Perhaps You’ve Heard of the Yakuza, the Poison Fists of the Pacific Rim. The Japanese Mafia!
***This Review Contains Spoilers***
At the heart of The Yakuza’s theme of the clash between eastern and western cultures, is that of the two’s opposing views on forgiveness. In Japanese culture forgiveness is something you must earn. In western culture as preached though Christianity, any action can be forgiven regardless of how heinous;go to a confession box at a church and your sins will be wiped away. The Japanese don’t understand this; as a westerner don’t understand it ether. Only towards the end of the film does Harry Kilmer (Robert Mitchum) become fully assimilated into another culture, and truly realise so much pain he has caused to Ken Tanaka (Ken Takakura), and performs the Yakuza ritual of Yubitsume, cutting off his little finger.
I can’t imagine a better choice for the role of Harry Kilmer than Robert Mitchum. I believe his acting experience and background is what brings a great level of sincerity to the role. Throughout his career he appeared in a number of World War II films, including those about the war in the pacific and featuring the use of the racial slur “Jap”. It can be an interesting experience seeing classic era actors in roles after the 1960’s that weren’t ensemble disaster movies; movies which contrast the attitudes of their ’golden age’ work. I’ve read Robert Redford was considered for the role but I believe the role was suited for an older, world weary actor like Mitchum; plus it’s an apt choice casting one of the icons of film noir in this neo noir. What I also love about the film is the touching love story between Harry and his Japanese love Eiko Tanaka (Keiko Kishi), a love of two people from different worlds made forbidden due to family ties, made all the more poignant with Mitchum being superb at portraying characters who are tough yet also tender.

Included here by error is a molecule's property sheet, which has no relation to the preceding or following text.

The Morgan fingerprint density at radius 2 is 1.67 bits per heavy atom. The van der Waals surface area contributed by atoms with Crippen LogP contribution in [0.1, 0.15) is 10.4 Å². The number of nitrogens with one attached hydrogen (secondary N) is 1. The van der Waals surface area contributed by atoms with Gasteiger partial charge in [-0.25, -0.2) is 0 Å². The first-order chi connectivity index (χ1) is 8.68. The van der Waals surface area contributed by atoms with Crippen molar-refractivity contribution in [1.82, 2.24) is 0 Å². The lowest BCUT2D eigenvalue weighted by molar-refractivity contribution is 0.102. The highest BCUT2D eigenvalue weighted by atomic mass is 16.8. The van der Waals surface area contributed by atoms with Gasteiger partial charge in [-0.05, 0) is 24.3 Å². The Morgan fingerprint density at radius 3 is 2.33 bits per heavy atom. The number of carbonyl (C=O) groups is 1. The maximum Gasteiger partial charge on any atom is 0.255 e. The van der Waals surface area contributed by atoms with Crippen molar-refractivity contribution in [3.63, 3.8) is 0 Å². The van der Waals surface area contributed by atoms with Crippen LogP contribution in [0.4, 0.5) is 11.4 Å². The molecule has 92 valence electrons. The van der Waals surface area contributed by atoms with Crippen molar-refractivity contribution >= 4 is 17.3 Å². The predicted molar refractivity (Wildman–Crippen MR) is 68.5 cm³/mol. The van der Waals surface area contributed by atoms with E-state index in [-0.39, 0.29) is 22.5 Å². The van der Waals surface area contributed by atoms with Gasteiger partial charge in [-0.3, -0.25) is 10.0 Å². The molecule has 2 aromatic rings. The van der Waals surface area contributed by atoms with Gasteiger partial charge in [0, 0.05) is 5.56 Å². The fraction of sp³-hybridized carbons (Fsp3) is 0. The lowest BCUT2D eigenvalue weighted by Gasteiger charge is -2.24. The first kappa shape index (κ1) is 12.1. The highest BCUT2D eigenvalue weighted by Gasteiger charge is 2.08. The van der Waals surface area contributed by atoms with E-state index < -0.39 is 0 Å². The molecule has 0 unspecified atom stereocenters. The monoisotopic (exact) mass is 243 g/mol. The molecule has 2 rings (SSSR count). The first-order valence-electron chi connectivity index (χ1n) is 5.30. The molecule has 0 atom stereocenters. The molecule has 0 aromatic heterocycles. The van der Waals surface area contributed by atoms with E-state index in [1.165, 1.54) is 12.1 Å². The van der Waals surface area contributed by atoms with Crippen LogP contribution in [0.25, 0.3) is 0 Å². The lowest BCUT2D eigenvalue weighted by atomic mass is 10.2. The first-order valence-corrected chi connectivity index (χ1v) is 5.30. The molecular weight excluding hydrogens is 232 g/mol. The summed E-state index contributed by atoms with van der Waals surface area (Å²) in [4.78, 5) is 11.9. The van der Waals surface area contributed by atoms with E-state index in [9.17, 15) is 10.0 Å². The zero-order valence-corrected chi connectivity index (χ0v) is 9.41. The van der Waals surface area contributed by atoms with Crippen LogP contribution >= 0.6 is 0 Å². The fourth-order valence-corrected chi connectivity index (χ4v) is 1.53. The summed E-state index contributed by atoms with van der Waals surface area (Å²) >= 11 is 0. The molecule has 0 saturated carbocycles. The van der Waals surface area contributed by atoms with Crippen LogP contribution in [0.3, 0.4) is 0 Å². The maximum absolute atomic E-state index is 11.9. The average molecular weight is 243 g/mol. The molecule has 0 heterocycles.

Hollywood has had a long fascination with the Far East, producing movies which aren’t entirely very thoughtful or sensitive; The Yakuza is the more well-researched effort to say the least. Yet I could still see the modern day PC patrol will still find something to uproar about.Cultural appropriation is apparent throughout the film. Westerners Harry Kilmer and his friend Wheat (Herb Edelman) are so engaged with Japanese culture and customs to the point that it is second nature to them; while the Japanese display westernised trends such as the wearing of western clothes, or take the scene in the nightclub in which My Darling Clementine being sung.
The appropriation just doesn’t extend to the characters; the 1970’s Hollywood aesthetic and music is combined with Japanese iconography. Dave Grusin’s score is superb, creating a world alien to westerners and also contributing to one of the classiest films of the 1970’s.The violence is portrayed in a classy, arty tone and not coming of gratuitous with an effective combination of gun fire and katana duels. Also can a gun still remain in a person’s hand and fire after their arm has been chopped off? Either way, it looks cool.
The Yakuza acts like a time capsule of 1970’s urban Japan, just take the scene in which Harry walks through the streets of Tokyo at night to meet his old love after 20 years. The filmmakers clearly took full advantage of the Japanese locations at their disposal; the Kyoto International Conference Centre in which Harry meets ken’s brother is an incredible piece of architecture and that public bathing room, dam, I want to go there!